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Cassava Consumption

A taste of cassava in Tanzania

By September 26, 2019October 14th, 2019No Comments

Cassava is prepared and eaten in dozens—maybe hundreds—of different ways, varying from one country to the next and even from one neighboring region to another. On a recent visit to Dar es Salaam, the largest city in Tanzania, I was curious about how cassava was consumed locally. I knew that cassava roots are boiled and eaten, or could be used to make ugali, a widely-consumed stiff porridge that often accompanies beans or stew as the carbohydrate portion of the meal, and which can also be made out of maize or other flours. This genre of cassava product is common in many cassava-consuming sub-Saharan African countries, prepared in myriad ways and called by many different names (gari, eba, fufu, to name just a few). But it was news to me that fried cassava (or mihogo, as it’s called in Swahili) is a popular breakfast food in Dar.

Mathew peeling cassava to boil, in his home in Mbagala.

My Tanzanian friend and guide Mathew Mkwawa eats cassava for breakfast every morning with his wife Anna and their three children. At the start of his day, Mathew walks down his street in Mbagala, a suburb of Dar, to buy cassava from a local seller. Not only is the food tasty and filling, it’s also inexpensive. Cassava in the market is sold for around 100 Tanzanian shillings per piece. By purchasing 15 pieces he can provide breakfast for his family of five, all for about sixty-five cents USD. Many people eat it for lunch, too; instead of paying 3,000 Tz shillings for rice and beans, you can get two large pieces of fried cassava and a Pepsi for about a quarter of the price. As Tanzania is going through an economic downturn and cashflow is low for many families, cassava’s affordability has made it more popular.

A typical breakfast at Mathew’s house: fried cassava, and chai (tea) with sugar.

Mathew introduced me to the woman who runs his favorite neighborhood cassava stand, Mariam Kibamandu. Before dawn each morning she goes to a local market and buys three bundles of roots (anywhere from 6-10 roots per bundle, depending on the size) from a middleman who buys in bulk from a farmer. At her stand she peels the roots, slices them up and fries them in sunflower oil.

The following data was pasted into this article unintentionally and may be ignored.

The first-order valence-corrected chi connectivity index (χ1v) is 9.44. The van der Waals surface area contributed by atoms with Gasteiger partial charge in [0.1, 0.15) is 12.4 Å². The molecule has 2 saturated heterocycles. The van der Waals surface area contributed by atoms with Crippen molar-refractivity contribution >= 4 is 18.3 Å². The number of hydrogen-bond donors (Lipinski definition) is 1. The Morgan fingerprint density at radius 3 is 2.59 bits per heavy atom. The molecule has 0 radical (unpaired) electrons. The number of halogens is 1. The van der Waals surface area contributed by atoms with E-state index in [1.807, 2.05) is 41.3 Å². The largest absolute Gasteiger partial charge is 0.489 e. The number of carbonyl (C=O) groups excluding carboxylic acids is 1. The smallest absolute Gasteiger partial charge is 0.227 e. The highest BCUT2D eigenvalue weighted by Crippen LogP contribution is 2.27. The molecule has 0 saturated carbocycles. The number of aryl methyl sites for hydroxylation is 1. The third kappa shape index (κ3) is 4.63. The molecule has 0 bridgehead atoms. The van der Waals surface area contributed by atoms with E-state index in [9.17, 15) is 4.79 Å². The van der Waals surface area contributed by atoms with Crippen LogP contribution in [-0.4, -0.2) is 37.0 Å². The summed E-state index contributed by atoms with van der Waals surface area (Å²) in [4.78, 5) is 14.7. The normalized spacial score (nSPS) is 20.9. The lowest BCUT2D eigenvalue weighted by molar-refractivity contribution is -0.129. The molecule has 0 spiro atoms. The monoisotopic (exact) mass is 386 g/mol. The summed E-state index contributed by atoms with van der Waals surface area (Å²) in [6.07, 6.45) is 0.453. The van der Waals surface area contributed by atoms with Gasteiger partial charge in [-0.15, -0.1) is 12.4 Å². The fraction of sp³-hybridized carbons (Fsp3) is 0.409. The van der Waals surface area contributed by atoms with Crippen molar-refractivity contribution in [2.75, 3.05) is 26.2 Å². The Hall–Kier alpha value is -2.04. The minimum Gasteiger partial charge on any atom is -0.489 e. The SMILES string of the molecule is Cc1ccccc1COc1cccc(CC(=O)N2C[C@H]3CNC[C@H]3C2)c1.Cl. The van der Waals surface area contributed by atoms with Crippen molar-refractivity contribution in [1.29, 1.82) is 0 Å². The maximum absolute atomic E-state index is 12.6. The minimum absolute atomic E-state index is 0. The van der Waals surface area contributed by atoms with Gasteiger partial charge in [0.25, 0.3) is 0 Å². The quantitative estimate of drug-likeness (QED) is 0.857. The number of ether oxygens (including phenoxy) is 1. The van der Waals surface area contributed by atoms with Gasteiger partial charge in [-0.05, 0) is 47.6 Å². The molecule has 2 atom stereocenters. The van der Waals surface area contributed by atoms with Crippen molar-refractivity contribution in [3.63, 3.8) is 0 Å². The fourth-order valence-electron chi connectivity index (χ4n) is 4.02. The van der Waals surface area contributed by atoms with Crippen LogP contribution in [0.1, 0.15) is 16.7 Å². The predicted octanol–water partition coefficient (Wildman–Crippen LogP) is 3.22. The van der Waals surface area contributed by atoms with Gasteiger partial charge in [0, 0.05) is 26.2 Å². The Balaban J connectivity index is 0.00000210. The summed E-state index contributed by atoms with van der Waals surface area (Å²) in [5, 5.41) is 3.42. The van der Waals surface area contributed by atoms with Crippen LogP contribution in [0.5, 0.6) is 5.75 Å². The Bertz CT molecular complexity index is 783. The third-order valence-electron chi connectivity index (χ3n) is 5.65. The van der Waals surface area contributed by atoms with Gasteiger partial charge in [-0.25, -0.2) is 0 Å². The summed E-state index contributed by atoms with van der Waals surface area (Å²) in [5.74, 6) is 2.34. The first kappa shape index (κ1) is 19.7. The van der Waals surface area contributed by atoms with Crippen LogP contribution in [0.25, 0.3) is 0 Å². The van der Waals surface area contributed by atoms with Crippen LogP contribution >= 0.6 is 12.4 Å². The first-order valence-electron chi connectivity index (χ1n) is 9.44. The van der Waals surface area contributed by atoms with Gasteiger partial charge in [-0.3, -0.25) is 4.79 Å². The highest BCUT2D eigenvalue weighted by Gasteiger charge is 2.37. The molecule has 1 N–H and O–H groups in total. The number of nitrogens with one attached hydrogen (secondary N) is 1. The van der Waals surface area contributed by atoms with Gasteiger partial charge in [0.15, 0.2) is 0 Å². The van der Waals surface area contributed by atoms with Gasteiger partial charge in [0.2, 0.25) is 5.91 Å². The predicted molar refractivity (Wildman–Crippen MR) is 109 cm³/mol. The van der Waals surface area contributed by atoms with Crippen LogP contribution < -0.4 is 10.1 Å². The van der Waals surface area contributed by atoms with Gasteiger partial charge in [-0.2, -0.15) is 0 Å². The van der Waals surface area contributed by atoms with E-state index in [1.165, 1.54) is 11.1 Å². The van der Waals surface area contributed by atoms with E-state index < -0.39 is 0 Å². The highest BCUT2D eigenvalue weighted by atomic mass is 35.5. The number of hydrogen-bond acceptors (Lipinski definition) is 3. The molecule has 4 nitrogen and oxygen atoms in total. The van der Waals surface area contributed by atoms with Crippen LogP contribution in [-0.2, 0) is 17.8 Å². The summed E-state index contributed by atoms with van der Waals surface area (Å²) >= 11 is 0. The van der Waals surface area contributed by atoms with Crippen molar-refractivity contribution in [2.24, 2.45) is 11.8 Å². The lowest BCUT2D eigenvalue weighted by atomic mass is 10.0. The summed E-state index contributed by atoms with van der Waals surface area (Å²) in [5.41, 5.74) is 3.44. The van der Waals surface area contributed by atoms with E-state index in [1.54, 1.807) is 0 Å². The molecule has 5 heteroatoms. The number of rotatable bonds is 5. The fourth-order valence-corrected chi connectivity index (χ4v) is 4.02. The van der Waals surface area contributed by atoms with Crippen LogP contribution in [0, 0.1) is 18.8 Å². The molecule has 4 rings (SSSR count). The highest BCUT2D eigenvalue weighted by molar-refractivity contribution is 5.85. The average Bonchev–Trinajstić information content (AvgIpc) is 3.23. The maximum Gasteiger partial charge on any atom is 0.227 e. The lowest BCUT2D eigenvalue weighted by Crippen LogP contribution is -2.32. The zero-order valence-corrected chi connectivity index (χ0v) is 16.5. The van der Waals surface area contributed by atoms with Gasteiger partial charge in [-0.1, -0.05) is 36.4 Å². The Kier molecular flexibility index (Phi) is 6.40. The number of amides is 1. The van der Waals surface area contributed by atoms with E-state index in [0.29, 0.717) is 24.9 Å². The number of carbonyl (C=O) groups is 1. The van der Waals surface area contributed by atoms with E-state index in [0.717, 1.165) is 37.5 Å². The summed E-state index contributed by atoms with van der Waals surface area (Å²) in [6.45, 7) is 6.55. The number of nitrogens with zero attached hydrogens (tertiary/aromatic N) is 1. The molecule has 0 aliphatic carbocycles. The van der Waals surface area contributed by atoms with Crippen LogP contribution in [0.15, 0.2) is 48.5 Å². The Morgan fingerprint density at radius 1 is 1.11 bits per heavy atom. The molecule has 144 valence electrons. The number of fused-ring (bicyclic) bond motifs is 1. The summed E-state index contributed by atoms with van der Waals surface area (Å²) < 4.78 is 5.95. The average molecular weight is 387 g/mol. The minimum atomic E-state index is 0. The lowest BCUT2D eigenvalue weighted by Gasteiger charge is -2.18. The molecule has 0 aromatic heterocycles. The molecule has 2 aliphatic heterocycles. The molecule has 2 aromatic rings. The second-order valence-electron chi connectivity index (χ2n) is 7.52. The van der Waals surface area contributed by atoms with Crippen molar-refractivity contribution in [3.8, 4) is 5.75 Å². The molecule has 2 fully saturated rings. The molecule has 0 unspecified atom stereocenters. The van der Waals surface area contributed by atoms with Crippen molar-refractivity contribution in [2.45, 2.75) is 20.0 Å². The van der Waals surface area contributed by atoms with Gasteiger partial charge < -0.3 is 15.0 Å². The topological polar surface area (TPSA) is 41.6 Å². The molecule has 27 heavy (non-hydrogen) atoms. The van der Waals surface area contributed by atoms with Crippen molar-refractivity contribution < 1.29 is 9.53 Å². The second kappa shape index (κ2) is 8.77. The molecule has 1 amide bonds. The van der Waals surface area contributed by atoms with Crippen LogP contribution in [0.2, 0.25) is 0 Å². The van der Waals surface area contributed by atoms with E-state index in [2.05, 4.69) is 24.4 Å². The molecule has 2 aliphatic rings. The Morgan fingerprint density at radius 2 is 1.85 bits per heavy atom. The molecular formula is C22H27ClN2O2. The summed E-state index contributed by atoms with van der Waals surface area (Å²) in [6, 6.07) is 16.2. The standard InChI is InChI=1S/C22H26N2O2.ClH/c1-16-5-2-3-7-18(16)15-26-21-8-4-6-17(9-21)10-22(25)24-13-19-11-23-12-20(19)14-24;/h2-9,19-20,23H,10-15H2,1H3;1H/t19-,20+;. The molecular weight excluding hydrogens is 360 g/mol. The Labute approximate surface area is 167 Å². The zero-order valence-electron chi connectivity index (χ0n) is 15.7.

Mariam peeling a pile of cassava roots.

Each bundle costs Mariam about 1,000 Tz shillings. She would like to buy 5-10 bundles a day, but business is too slow these days to support a large purchase. Luckily, any cassava she buys and doesn’t sell in a day doesn’t have to go to waste. If it’s unpeeled, she can keep it fresh for up to 10 days, buried in a hole in the ground. If she’s already peeled it, she can no longer fry it but she can store it up to 5 days in a bucket of water, and turn it into ugali.

One morning I and a Swahili-speaking friend went to a small, independent roadside restaurant on Warioba Street to sample the fried cassava, and see firsthand the process of how the roots are prepared. At a neighboring stall women were selling chapati, small flatbreads that are another popular food in Dar. We ordered our breakfast and, after a lull in the rush of customers, asked the proprietor about her experiences feeding those in the neighborhood.

Rose Endu, running her roadside restaurant on Warioba Street.

Rose Endu, the young owner of the stall, worked alone that day, but normally sells cassava alongside her mother, who started the business 20 years ago. Each morning they purchase about 15,000 Tz shillings’ worth of cassava, arriving at the market by 3 a.m. to supply their city restaurant. By 5 a.m. they are back on Warioba Street to begin the chore of peeling the roots. Like Mariam, they slice and fry the cassava (they use peanut oil), and they serve it with sauce called kachumbari, made from tomatoes, onions and peppers. Every sellers’ kachumbari recipe is slightly different—Mariam’s has carrots, too. Rose even makes a special homemade ginger hot sauce for her customers who like heat.

Rose and her mother frying cassava pieces in peanut oil.

As business picked up, Rose went back to serve more customers. As we left, I asked Rose why so many people seem to love her mihogo? She said, “Some people don’t like chapati, and when they taste our cassava and it’s good, they’ll come back for more!”

Our delicious breakfast of fried cassava with kachumbari (and a salt rim!).